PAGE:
Visually, the movie is flat-out stunning but differently from the original, which was very vivid and colorful, unlike the dreary grey and wintry environments on display here. Much of the film is also darkly lit, and occasionally frustrating so. Thankfully, the dance sequences (and inevitable Satanism) are eerily transfixing; they evoke the themes of the film in terms of feminism and witchcraft (I’m also fully willing to admit that as a heterosexual male, I did notice Susie’s clothing becoming more revealing to the point where some articles contain protruding nipples, likely done as a means to show her shedding her religious upbringing, which is also hinted at as abusive from her own mother), but even those completely lost on the purpose of the hypersexuality of the movements should find their eyeballs glued to the screen. As previously mentioned, the violence here is an art form. It’s still just a shame that there isn’t a brighter color palette, namely considering there is an inspired wardrobe towards the end comprised of devilish red that is both revealing yet sinister. The subsequent dancing is, as to be expected, hypnotic; the choreography and cinematography (especially the 70s reminiscent style where cameras pivot around rooms and often crash-zoom into the faces of characters) are spellbinding.
Sound design is equally engrossing; each landing thud or bendy movement piles on to the moody atmosphere with emphatic noise, while the soundtrack is conducted by Radiohead vocalist Thom Yorke. who whips up some chilling songs with lyrics that add to the overall narrative. The music itself is almost as haunting as anything on-screen; they perfectly go hand-in-hand.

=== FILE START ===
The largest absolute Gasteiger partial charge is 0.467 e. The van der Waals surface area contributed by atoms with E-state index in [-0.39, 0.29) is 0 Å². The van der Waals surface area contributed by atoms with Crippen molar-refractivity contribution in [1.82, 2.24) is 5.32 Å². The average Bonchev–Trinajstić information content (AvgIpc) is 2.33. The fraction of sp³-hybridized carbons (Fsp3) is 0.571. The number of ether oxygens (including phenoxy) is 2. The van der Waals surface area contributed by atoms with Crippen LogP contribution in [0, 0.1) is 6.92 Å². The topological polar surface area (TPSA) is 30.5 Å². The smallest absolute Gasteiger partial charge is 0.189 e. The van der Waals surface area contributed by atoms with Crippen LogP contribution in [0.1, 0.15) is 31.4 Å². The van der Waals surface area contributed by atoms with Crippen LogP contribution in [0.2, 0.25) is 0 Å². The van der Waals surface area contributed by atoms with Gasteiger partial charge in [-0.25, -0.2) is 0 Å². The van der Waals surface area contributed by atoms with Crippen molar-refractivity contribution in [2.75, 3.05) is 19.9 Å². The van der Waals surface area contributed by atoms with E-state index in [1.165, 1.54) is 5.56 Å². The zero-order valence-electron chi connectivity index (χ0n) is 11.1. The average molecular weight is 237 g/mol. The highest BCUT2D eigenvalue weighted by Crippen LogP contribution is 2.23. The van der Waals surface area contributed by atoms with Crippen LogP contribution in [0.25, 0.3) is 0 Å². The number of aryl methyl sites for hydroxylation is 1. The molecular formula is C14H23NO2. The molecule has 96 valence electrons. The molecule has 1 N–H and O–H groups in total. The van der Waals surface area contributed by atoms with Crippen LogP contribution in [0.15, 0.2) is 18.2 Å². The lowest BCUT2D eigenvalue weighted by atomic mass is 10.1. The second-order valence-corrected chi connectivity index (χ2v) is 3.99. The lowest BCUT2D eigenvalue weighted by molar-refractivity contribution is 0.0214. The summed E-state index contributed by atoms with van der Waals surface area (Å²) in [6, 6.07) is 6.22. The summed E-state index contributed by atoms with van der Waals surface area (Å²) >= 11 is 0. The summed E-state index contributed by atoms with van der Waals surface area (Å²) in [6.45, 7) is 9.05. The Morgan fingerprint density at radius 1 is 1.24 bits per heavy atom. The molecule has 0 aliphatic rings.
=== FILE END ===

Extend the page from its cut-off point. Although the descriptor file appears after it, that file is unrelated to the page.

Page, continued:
I can sit here and go back and forth all day debating with myself about whether or not the numerous plot threads are justified in their existence, or whether Luca should have gone with a color palette boasting more pop, or whether or not the film lands the feminist messages it’s clearly aspiring to nail, but there’s no way to say for certain without watching the movie more than once. That’s something that will turn many viewers off, but it’s their loss. Suspiria may be somewhat confounding and slightly offputting, but I’ll be damned if I ever see anything like it again in my life. It is a sensory onslaught with layers of narrative depth, indulging in graphic violence both elegant and hellish. You could hate the movie but still come away absolutely incapable of forgetting certain passages. It’s fitting that the witches carry around meat hooks; Suspiria is the film equivalent to one of those as it pierces itself into your soul, which now belongs to Luca Guadagnino.
Flickering Myth Rating – Film: ★ ★ ★ ★ / Movie: ★ ★ ★ ★
Robert Kojder is a member of the Chicago Film Critics Association and the Flickering Myth Reviews Editor. Check here for new reviews, friend me on Facebook, follow my Twitter or Letterboxd, check out my personal non-Flickering Myth affiliated Patreon, or email me at MetalGearSolid719@gmail.com